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The cotton line 281-24-236 was genetically engineered to resist
attack from Lepidopteran insect pests such as the tobacco budworm,
cotton bollworm, beet armyworm, and soybean looper. This insect
resistance is conferred by the cry1F gene, originally isolated from
the common soil bacterium Bacillus thuringiensis (Bt) var. aizawai.
The term Recipient organism refers to an organism (either already modified or non-modified) that was subjected to genetic modification, whereas Parental organisms refers to those that were involved in cross breeding or cell fusion.
Line: 'Germain's Acala GC510'
- Agrobacterium-mediated DNA transfer
Ubiquitin gene promoter
Phosphinothricin N-acetyltransferase gene
ORF25 PolyA Terminator sequence
Lepidopteran-resistant cotton, with insect resistance conferred by
the cry1F gene from the common soil bacterium Bacillus
thuringiensis (Bt) var. aizawai.
Coding sequences of Cry1F and pat genes altered for optimal
expression in plant cells. The Cry1F protoxin is a chimeric,
full-length δ-endotoxin comprised of the core toxin of Cry1F from
Bacillus thuringiensis var. aizawai strain PS81I and nontoxic
portions of Cry1Ca3 and Cry1Ab1 proteins. Together, the portions of
Cry1Ca3 and Cry1Ab1 that comprise the chimeric C-terminal domain
are approximately those removed by alkaline proteases during the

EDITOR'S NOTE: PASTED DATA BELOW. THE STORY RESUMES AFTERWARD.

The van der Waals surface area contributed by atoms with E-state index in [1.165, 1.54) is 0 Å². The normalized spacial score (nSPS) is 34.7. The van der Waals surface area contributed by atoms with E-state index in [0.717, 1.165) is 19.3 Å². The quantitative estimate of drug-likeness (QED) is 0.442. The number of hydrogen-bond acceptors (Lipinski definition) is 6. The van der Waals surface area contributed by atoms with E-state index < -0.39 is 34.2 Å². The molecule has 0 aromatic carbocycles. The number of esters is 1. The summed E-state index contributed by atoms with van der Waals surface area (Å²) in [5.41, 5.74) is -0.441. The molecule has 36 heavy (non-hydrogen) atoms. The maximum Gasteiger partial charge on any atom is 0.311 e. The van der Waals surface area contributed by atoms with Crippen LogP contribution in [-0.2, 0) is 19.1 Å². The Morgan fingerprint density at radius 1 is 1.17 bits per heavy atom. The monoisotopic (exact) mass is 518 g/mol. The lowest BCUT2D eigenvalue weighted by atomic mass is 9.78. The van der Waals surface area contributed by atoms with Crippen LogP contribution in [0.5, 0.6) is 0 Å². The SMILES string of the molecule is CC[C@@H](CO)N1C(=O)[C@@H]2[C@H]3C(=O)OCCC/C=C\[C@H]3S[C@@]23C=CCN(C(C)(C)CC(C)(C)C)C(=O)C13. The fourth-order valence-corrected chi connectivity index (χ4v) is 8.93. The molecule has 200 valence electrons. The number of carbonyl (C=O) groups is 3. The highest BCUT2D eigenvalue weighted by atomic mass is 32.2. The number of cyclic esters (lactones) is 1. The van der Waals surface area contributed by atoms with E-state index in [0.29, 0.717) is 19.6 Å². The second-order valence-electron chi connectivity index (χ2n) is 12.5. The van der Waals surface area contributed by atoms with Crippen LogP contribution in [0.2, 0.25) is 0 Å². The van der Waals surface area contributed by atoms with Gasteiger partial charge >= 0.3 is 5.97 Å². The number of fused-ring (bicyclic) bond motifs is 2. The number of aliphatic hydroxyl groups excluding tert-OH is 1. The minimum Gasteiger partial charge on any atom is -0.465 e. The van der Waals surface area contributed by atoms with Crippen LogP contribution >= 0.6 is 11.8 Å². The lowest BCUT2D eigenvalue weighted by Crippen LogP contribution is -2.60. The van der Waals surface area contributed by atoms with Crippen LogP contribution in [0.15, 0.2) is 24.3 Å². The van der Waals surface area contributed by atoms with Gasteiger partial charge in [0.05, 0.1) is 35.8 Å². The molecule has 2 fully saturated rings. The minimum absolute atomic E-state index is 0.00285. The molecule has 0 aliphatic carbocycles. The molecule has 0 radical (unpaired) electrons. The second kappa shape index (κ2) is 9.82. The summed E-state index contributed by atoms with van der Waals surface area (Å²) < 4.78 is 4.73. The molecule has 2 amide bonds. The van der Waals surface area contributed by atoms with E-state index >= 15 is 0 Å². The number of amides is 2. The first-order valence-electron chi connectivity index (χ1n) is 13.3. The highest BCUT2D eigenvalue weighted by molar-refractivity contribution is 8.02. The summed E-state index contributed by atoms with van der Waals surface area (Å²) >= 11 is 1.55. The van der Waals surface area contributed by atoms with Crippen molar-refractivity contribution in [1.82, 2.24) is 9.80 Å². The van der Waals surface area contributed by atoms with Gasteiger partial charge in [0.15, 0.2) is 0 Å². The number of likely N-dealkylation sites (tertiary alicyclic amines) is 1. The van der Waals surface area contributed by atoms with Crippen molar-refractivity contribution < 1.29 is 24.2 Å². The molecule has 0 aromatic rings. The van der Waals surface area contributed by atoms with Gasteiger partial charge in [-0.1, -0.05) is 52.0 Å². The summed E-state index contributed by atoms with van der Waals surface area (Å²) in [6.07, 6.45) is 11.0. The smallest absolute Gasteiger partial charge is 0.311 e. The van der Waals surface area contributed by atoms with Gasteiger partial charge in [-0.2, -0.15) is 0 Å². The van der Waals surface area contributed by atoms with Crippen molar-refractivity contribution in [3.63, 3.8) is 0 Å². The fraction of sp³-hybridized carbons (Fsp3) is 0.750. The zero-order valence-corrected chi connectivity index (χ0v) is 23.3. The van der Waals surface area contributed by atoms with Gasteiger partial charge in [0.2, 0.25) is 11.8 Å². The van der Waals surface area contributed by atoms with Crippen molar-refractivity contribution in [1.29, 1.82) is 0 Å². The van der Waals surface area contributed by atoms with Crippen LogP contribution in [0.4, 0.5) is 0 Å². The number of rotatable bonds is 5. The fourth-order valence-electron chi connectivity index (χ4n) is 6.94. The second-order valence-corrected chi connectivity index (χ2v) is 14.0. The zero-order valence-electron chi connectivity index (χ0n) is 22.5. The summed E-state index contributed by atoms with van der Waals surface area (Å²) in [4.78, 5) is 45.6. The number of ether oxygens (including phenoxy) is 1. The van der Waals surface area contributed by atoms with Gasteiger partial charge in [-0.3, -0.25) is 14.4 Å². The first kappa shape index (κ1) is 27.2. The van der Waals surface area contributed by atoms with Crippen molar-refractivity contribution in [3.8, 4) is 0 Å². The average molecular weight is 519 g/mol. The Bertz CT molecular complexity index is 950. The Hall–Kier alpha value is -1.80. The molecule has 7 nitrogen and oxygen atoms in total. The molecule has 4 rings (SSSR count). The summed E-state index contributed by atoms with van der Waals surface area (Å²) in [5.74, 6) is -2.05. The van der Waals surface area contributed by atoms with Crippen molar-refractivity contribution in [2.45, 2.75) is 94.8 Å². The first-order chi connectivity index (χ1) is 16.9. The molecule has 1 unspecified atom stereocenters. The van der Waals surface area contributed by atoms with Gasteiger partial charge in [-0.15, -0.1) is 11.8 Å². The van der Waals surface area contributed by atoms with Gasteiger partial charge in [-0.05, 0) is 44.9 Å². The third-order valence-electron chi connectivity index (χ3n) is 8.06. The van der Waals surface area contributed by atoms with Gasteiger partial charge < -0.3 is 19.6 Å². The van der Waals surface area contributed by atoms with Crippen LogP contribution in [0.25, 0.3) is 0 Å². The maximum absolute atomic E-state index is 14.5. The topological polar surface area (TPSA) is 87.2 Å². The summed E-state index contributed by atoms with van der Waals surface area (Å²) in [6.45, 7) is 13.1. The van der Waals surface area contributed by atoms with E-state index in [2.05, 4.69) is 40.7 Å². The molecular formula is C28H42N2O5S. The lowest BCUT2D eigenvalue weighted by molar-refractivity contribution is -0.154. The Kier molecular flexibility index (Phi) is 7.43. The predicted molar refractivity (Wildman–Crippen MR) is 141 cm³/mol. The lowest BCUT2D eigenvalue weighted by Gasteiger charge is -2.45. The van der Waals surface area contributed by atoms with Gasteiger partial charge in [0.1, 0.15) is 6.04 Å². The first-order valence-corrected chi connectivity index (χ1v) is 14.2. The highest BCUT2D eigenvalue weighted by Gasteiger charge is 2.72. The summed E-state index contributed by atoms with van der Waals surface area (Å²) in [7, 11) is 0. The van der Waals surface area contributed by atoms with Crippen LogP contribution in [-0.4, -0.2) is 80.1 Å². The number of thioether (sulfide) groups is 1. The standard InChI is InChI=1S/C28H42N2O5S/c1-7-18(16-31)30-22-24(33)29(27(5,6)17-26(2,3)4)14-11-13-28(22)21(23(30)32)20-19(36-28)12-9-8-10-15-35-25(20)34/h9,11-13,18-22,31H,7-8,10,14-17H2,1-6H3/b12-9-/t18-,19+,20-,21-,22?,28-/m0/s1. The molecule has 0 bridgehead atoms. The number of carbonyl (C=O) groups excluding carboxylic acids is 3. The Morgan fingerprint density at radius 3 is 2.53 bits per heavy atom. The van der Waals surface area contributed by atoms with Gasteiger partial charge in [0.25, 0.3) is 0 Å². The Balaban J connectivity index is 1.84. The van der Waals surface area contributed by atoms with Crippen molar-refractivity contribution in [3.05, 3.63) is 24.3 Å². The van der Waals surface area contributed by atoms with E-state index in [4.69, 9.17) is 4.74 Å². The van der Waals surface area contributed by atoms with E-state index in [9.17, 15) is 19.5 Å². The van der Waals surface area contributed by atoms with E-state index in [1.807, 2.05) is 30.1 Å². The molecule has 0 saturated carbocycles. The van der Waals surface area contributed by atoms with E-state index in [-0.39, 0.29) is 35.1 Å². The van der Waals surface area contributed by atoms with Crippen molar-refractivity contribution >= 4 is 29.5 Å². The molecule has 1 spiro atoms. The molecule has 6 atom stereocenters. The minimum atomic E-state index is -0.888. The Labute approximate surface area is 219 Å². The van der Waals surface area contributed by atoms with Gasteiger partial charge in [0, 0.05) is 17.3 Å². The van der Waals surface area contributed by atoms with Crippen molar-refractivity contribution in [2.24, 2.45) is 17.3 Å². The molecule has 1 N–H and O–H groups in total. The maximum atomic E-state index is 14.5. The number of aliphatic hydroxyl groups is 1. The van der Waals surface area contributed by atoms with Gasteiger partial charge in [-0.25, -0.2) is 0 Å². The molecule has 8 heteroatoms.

formation of the active Cry1F core toxin.
- Resistance to diseases and pests
- Lepidoptera (butterflies and moths)
The cry1F gene produces the insect control protein Cry1F, a
delta-endotoxin, in the plant tissues. Cry proteins, of which Cry1F
is only one, act by selectively binding to specific sites localized
on the lining of the midgut of susceptible insect species.
Following binding, pores are formed that disrupt midgut ion flow,
causing gut paralysis and eventual death due to bacterial sepsis.
Cry1F is insecticidal only when eaten by the larvae of lepidopteran
insects (moths and butterflies), and its specificity of action is
directly attributable to the presence of specific binding sites in
the target insects. There are no binding sites for delta-endotoxins
of B. thuringiensis on the surface of mammalian intestinal cells,
therefore, livestock animals and humans are not susceptible to